Review: Mark Craven, Lab: Paul Miller  |  Dec 23, 2020  |  0 comments
hfncommendedWith a heritage that can be traced back over 60 years, and still now only in its fourth generation, the Heresy is manna from heaven for the nonconformist audiophile

American loudspeaker marque Klipsch has a longer history than many, something emphasised by its new 'p***ing off the neighbours since 1946' slogan. And its Heresy model itself dates back to 1957, when company founder Paul W Klipsch first developed a compact three-way floorstander to act as a centre speaker within a stereo installation. It has remained part of the Klipsch stable ever since, undergoing revisions first in 1985 and then 2006. Now it has been relaunched as the Heresy IV, priced £3500 per pair and forming the entry point to the Klipsch Heritage range.

Review: Ken Kessler, Lab: Paul Miller  |  Dec 21, 2020  |  0 comments
hfnoutstandingBy extreme high-end standards, it's almost an 'entry level' product – so is Dan D'Agostino's Progression Integrated amplifier the perfect introduction to the brand?

After nearly four decades' worth of using Dan D'Agostino's designs, from Krells in the 1980s through to his more recent, eponymous models (I use a Momentum Stereo as my solid-state reference and love it to bits), I thought I knew what to expect. Silly me: surprise No 1 provided by the D'Agostino Progression Integrated was that I could lift it without any assistance. Surprise No 2 was a price under £20k.

Review: Andrew Everard, Lab: Paul Miller  |  Dec 17, 2020  |  0 comments
hfncommendedWith a rich heritage in the pro audio field, US brand Bricasti is paying closer attention to the high-end consumer market with this new, dual-mono pre/power combination

Few products passing through the HFN review process elicit quite as much discussion as has this Bricasti pairing – or at least one half of it. Our initial listening results were slightly puzzling, with a sound clearly doing many things right when interposed between editor PM's dCS Vivaldi One/Melco front-end [HFN Feb '18] and Bowers & Wilkins 800 D3 speakers [HFN Oct '16], and yet our musical souls were not entirely stirred. Was this an example of unpredictable system matching? Some judicious high-end separates swapping revealed the £19,500 M25 power amp was certainly able to deliver the goods in no uncertain fashion. But did the £13,500 M20 preamp sound just a little too smooth?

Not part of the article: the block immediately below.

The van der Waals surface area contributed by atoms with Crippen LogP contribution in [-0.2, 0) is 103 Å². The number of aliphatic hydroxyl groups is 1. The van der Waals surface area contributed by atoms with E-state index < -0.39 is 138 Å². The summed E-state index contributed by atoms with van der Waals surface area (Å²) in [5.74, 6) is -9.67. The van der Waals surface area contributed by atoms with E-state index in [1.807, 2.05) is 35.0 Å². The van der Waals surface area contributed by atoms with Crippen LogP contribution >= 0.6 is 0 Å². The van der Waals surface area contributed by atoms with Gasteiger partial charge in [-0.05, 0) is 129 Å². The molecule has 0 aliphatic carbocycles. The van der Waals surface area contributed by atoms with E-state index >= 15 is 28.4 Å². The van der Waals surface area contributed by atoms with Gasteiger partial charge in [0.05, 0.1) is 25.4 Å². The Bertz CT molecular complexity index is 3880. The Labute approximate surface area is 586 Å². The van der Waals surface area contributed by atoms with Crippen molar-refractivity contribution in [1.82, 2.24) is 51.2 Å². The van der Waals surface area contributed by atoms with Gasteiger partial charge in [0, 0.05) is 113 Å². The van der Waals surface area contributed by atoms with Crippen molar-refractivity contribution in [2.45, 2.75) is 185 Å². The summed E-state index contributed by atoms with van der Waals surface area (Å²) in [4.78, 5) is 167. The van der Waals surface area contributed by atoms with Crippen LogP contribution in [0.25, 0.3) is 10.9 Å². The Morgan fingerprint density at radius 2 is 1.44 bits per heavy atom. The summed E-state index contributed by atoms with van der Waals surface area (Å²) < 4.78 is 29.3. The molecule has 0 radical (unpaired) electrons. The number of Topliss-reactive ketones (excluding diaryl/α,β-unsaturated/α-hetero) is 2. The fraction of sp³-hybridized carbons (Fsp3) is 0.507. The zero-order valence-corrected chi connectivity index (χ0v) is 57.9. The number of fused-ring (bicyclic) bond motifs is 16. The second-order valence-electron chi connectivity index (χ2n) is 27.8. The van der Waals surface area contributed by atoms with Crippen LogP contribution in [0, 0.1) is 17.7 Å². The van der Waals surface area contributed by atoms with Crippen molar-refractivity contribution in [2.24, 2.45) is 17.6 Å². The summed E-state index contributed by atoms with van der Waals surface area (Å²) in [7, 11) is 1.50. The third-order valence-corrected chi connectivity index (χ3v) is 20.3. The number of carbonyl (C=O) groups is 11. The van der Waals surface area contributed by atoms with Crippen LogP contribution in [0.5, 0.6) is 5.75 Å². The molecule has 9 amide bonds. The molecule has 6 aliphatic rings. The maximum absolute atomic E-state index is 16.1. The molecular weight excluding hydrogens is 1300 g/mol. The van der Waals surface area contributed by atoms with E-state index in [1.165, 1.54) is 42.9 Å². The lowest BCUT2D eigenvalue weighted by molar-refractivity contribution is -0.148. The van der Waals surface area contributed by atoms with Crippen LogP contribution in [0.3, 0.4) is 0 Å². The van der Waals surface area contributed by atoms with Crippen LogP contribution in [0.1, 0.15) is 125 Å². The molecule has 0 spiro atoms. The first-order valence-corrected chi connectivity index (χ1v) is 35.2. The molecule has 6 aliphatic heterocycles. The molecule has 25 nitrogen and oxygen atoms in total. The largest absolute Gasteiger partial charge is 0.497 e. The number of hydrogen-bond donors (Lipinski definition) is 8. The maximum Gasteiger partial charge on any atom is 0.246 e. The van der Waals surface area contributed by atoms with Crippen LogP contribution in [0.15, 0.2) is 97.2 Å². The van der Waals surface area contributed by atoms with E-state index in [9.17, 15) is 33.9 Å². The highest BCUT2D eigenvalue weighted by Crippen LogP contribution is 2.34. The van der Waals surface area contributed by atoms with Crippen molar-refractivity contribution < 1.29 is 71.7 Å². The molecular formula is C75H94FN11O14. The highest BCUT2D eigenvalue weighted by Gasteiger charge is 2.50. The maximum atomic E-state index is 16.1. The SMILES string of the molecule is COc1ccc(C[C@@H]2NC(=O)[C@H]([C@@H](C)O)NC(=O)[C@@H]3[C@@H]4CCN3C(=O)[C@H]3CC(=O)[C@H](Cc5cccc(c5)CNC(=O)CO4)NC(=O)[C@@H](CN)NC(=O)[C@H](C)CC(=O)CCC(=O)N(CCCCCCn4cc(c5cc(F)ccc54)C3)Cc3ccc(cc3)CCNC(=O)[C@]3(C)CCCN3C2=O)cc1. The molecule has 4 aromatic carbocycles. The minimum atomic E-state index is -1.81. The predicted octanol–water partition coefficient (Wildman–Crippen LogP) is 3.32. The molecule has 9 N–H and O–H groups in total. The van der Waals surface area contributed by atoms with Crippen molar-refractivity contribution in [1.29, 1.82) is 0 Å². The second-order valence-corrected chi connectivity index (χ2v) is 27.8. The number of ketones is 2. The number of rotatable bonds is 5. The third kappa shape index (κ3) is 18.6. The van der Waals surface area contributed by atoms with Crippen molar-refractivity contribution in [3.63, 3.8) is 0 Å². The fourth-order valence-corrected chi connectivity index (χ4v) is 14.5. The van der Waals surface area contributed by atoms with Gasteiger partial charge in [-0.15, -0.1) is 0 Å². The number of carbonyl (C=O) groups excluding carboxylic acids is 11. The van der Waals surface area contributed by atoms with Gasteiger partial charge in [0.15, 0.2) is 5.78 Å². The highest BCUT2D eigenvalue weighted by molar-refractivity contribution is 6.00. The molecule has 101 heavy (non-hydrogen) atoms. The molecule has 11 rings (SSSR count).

Review: Mark Craven, Lab: Paul Miller  |  Dec 14, 2020  |  0 comments
hfnoutstandingThe giants of small-scale audio solutions have just expanded the ZEN range of BT and USB DACs with a beefier, all-analogue 'drive anything' headphone amp. A bargain?

There's an air of 'if it ain't broke, don't fix it' about iFi Audio's ZEN CAN. The third model in the Merseyside-based company's affordable range of (non-portable) desktop devices, it shares the physical chassis design of the earlier £129 ZEN DAC and ZEN Blue models [HFN Jul '20] and promises the same mix of 'high-performance audio' and value for money. Yet there's arguably more to this cost-conscious headphone amplifier than meets the eye.

Review: Ken Kessler, Lab: Paul Miller  |  Dec 11, 2020  |  0 comments
hfnoutstandingSynonymous with top-end turntables for two decades, AVID has extended its 'Very Interesting Design' portfolio to include MC pick-ups. Here's its open-bodied flagship

Irrespective of having installed what must be thousands of cartridges in my life, AVID's Reference Ruby moving-coil brought me out in a cold sweat. The top model in a trio that also includes the £4000 Boron and the £2000 Ionic, its £6000 sticker price, allied to a completely exposed cantilever, reminded me of the first cartridge I ever destroyed. The irony was not lost on me: that honour goes to the Dynavector 23R, the first-ever cartridge with a ruby cantilever. But unlike AVID's ruby rod, it was also one of the shortest at just 2.3mm.